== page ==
Below is a very simplistic view of differential ended inputs of a data-acquisition channel's inAmp which measures a floating battery voltage V. To make concepts and explanations simpler I use two resistors to mimic the inAmp:
Above R resistances represents the input impedance of the inAmp, and z are representing the line impedances.
Before asking my questions here are my understanding so far:
Differential current id is very small due to the input impedance of the inAmp:
id = V/(2*R+2*z)
Since a diff amplifier will subtract the voltages between the nodes a and b with respect to its own AGND, we can say the voltage across a and b causes by id is:
Va = id*R
Vb = -id*R
Va - Vb = id*(2R)
But due to the common mode currents ic1 and ic2, additional voltages( call it Vad and Vbd) are also created at node a and b as:
Vad = icm1*R
Vbd = icm2*R
Vad - Vbd = (icm1-icm2)*R
The last equation tells us that unbalance in the system(for example if z are not equal) will not reject the common mode voltages entirely.
If my view on the subject correct here is my question:
Another thing I can say is that if icm1 and icm2 large enough so Vad and Vbd becomes large which can exceed the rails of the inAmp. This can cause saturation and erratic readings.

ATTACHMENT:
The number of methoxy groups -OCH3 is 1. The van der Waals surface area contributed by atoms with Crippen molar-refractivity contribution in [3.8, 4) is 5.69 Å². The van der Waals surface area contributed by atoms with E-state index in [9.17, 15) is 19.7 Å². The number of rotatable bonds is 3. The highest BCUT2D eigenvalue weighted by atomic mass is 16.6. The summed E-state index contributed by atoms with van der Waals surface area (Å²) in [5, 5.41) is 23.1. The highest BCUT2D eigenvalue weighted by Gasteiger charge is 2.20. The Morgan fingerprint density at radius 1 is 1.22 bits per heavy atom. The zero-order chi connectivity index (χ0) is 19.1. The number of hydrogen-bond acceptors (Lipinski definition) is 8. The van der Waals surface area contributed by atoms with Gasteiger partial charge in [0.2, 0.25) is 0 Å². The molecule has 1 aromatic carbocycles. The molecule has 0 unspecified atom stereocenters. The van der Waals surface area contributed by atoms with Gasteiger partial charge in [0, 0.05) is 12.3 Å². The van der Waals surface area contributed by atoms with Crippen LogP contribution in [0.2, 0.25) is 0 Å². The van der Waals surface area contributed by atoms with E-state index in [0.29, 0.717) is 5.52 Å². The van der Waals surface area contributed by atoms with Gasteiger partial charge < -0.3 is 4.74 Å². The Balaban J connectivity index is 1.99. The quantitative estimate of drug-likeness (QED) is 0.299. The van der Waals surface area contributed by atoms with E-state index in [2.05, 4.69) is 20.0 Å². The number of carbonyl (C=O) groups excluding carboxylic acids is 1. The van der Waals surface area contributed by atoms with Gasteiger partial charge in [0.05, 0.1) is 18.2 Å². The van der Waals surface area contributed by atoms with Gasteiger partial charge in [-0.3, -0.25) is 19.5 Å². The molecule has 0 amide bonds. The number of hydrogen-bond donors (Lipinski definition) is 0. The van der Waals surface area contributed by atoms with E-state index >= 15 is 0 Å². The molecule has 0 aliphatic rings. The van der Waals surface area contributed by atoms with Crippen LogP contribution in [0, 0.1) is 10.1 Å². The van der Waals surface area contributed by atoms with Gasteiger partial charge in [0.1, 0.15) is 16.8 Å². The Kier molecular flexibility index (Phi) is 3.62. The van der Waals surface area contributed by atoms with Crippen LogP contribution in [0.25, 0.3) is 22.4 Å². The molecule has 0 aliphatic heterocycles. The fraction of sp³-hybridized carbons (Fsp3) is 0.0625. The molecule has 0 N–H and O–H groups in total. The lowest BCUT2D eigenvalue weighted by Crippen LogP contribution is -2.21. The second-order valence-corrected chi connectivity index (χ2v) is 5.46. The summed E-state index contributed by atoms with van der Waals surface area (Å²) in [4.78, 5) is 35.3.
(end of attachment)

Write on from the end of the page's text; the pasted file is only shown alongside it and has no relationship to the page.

As a remedy a 10k to 100k resistor is suggested to tie between the negative node b to AGND. I guess this is to lower the common mode voltages causes by icm1 and icm2.
But how come a 10k resistor tied between the node b and the AGND solve this issue? How is icm2 reduced by using the resistor? How about icm1? Is it possible to explain this using my circuit example not involving a real inAmp? Could you explain this in a simplistic way possible?
I see that there is peculiarity. icm1 and icm2 has no return path, since the source is floating. But why is not having a return path creates big voltages at the inAmp side? If there is no return path for icm1 and icm2 then how does it create a problematic voltage at node a and node b?
Most importantly how does icm1 and icm2 exist at all if there is no return path for these currents to loop?
Btw I'm not sure if my analogy makes sense for id as input currents. Because input bias currents do not loop back to source the way I oriented right?
Why sometimes the circuit in Figure 1 saturates and how does Rbias in Figure 2 fixes this problem? They say Rbias provides a return path to bias currents but why does the absence of return path causes inAmp to go saturate?
Why non flowing input bias currents saturates the inAmp or diff amp?